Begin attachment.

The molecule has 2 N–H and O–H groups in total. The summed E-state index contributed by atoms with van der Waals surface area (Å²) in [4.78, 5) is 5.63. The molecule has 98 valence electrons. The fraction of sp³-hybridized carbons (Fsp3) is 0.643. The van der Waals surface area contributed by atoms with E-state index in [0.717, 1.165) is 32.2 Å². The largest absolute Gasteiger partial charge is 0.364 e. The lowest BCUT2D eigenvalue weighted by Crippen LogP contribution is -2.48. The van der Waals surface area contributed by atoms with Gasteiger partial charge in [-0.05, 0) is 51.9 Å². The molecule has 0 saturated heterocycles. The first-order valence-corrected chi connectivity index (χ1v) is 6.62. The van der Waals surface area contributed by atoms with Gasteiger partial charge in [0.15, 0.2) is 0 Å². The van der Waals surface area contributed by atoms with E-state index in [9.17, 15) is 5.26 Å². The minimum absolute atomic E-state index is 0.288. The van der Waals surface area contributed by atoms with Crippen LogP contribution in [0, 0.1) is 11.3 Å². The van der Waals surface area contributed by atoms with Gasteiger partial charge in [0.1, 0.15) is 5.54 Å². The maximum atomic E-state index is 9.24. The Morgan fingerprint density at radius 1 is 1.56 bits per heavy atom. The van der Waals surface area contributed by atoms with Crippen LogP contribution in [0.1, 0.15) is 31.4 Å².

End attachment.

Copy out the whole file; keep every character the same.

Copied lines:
The molecule has 2 N–H and O–H groups in total. The summed E-state index contributed by atoms with van der Waals surface area (Å²) in [4.78, 5) is 5.63. The molecule has 98 valence electrons. The fraction of sp³-hybridized carbons (Fsp3) is 0.643. The van der Waals surface area contributed by atoms with E-state index in [0.717, 1.165) is 32.2 Å². The largest absolute Gasteiger partial charge is 0.364 e. The lowest BCUT2D eigenvalue weighted by Crippen LogP contribution is -2.48. The van der Waals surface area contributed by atoms with Gasteiger partial charge in [-0.05, 0) is 51.9 Å². The molecule has 0 saturated heterocycles. The first-order valence-corrected chi connectivity index (χ1v) is 6.62. The van der Waals surface area contributed by atoms with Gasteiger partial charge in [0.15, 0.2) is 0 Å². The van der Waals surface area contributed by atoms with E-state index in [9.17, 15) is 5.26 Å². The minimum absolute atomic E-state index is 0.288. The van der Waals surface area contributed by atoms with Crippen LogP contribution in [0, 0.1) is 11.3 Å². The van der Waals surface area contributed by atoms with Gasteiger partial charge in [0.1, 0.15) is 5.54 Å². The maximum atomic E-state index is 9.24. The Morgan fingerprint density at radius 1 is 1.56 bits per heavy atom. The van der Waals surface area contributed by atoms with Crippen LogP contribution in [0.1, 0.15) is 31.4 Å².